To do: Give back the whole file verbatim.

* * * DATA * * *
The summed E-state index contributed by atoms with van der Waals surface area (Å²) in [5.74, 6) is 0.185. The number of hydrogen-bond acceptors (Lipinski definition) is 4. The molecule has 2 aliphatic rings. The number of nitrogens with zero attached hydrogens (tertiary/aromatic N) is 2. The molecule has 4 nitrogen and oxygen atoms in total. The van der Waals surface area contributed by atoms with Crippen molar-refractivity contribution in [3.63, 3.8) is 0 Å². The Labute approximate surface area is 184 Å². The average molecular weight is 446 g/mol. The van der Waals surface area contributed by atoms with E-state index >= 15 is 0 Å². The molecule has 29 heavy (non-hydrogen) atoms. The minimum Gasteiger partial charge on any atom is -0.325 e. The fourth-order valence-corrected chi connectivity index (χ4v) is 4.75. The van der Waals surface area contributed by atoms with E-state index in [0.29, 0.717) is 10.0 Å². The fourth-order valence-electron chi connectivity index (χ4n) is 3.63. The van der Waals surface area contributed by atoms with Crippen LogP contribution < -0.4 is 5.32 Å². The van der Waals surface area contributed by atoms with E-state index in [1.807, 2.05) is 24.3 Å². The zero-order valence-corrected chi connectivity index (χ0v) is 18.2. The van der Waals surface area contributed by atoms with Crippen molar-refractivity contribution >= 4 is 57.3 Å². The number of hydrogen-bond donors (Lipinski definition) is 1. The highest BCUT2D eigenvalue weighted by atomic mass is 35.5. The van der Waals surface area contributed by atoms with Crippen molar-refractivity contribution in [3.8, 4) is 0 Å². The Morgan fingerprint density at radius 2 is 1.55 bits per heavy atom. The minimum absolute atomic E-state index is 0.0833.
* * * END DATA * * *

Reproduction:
The summed E-state index contributed by atoms with van der Waals surface area (Å²) in [5.74, 6) is 0.185. The number of hydrogen-bond acceptors (Lipinski definition) is 4. The molecule has 2 aliphatic rings. The number of nitrogens with zero attached hydrogens (tertiary/aromatic N) is 2. The molecule has 4 nitrogen and oxygen atoms in total. The van der Waals surface area contributed by atoms with Crippen molar-refractivity contribution in [3.63, 3.8) is 0 Å². The Labute approximate surface area is 184 Å². The average molecular weight is 446 g/mol. The van der Waals surface area contributed by atoms with E-state index >= 15 is 0 Å². The molecule has 29 heavy (non-hydrogen) atoms. The minimum Gasteiger partial charge on any atom is -0.325 e. The fourth-order valence-corrected chi connectivity index (χ4v) is 4.75. The van der Waals surface area contributed by atoms with E-state index in [0.29, 0.717) is 10.0 Å². The fourth-order valence-electron chi connectivity index (χ4n) is 3.63. The van der Waals surface area contributed by atoms with Crippen LogP contribution < -0.4 is 5.32 Å². The van der Waals surface area contributed by atoms with E-state index in [1.807, 2.05) is 24.3 Å². The zero-order valence-corrected chi connectivity index (χ0v) is 18.2. The van der Waals surface area contributed by atoms with Crippen molar-refractivity contribution >= 4 is 57.3 Å². The number of hydrogen-bond donors (Lipinski definition) is 1. The highest BCUT2D eigenvalue weighted by atomic mass is 35.5. The van der Waals surface area contributed by atoms with Crippen molar-refractivity contribution in [3.8, 4) is 0 Å². The Morgan fingerprint density at radius 2 is 1.55 bits per heavy atom. The minimum absolute atomic E-state index is 0.0833.